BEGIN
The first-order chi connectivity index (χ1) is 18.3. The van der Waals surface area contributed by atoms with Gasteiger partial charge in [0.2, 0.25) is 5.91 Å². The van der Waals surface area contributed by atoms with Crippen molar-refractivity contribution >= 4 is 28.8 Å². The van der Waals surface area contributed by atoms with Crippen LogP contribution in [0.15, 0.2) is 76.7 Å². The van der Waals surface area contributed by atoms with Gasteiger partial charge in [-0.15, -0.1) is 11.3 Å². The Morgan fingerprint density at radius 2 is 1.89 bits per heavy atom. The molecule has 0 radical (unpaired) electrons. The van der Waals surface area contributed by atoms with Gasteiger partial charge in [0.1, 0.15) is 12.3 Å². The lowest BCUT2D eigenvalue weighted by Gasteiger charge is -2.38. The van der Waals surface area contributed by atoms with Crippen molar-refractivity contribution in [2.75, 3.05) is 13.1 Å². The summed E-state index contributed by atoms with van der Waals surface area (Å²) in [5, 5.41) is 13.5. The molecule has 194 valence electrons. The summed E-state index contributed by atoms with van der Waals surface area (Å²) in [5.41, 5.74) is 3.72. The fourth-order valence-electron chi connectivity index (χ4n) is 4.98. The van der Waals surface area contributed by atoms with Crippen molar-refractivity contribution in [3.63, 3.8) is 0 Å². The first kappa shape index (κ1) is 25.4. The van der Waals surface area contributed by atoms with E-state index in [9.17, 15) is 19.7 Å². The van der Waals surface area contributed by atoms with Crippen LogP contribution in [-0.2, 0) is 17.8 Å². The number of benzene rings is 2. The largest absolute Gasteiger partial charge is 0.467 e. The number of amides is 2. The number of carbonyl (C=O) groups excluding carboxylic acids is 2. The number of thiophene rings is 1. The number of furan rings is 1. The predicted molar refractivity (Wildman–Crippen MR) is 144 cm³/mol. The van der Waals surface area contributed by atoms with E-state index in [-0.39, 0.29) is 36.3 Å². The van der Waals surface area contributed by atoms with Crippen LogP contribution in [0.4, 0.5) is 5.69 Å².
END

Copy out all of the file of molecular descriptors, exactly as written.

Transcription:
The first-order chi connectivity index (χ1) is 18.3. The van der Waals surface area contributed by atoms with Gasteiger partial charge in [0.2, 0.25) is 5.91 Å². The van der Waals surface area contributed by atoms with Crippen molar-refractivity contribution >= 4 is 28.8 Å². The van der Waals surface area contributed by atoms with Crippen LogP contribution in [0.15, 0.2) is 76.7 Å². The van der Waals surface area contributed by atoms with Gasteiger partial charge in [-0.15, -0.1) is 11.3 Å². The Morgan fingerprint density at radius 2 is 1.89 bits per heavy atom. The molecule has 0 radical (unpaired) electrons. The van der Waals surface area contributed by atoms with Gasteiger partial charge in [0.1, 0.15) is 12.3 Å². The lowest BCUT2D eigenvalue weighted by Gasteiger charge is -2.38. The van der Waals surface area contributed by atoms with Crippen molar-refractivity contribution in [2.75, 3.05) is 13.1 Å². The summed E-state index contributed by atoms with van der Waals surface area (Å²) in [5, 5.41) is 13.5. The molecule has 194 valence electrons. The summed E-state index contributed by atoms with van der Waals surface area (Å²) in [5.41, 5.74) is 3.72. The fourth-order valence-electron chi connectivity index (χ4n) is 4.98. The van der Waals surface area contributed by atoms with Crippen molar-refractivity contribution in [3.63, 3.8) is 0 Å². The first kappa shape index (κ1) is 25.4. The van der Waals surface area contributed by atoms with E-state index in [9.17, 15) is 19.7 Å². The van der Waals surface area contributed by atoms with Crippen LogP contribution in [-0.2, 0) is 17.8 Å². The number of benzene rings is 2. The largest absolute Gasteiger partial charge is 0.467 e. The number of amides is 2. The number of carbonyl (C=O) groups excluding carboxylic acids is 2. The number of thiophene rings is 1. The number of furan rings is 1. The predicted molar refractivity (Wildman–Crippen MR) is 144 cm³/mol. The van der Waals surface area contributed by atoms with E-state index in [-0.39, 0.29) is 36.3 Å². The van der Waals surface area contributed by atoms with Crippen LogP contribution in [0.4, 0.5) is 5.69 Å².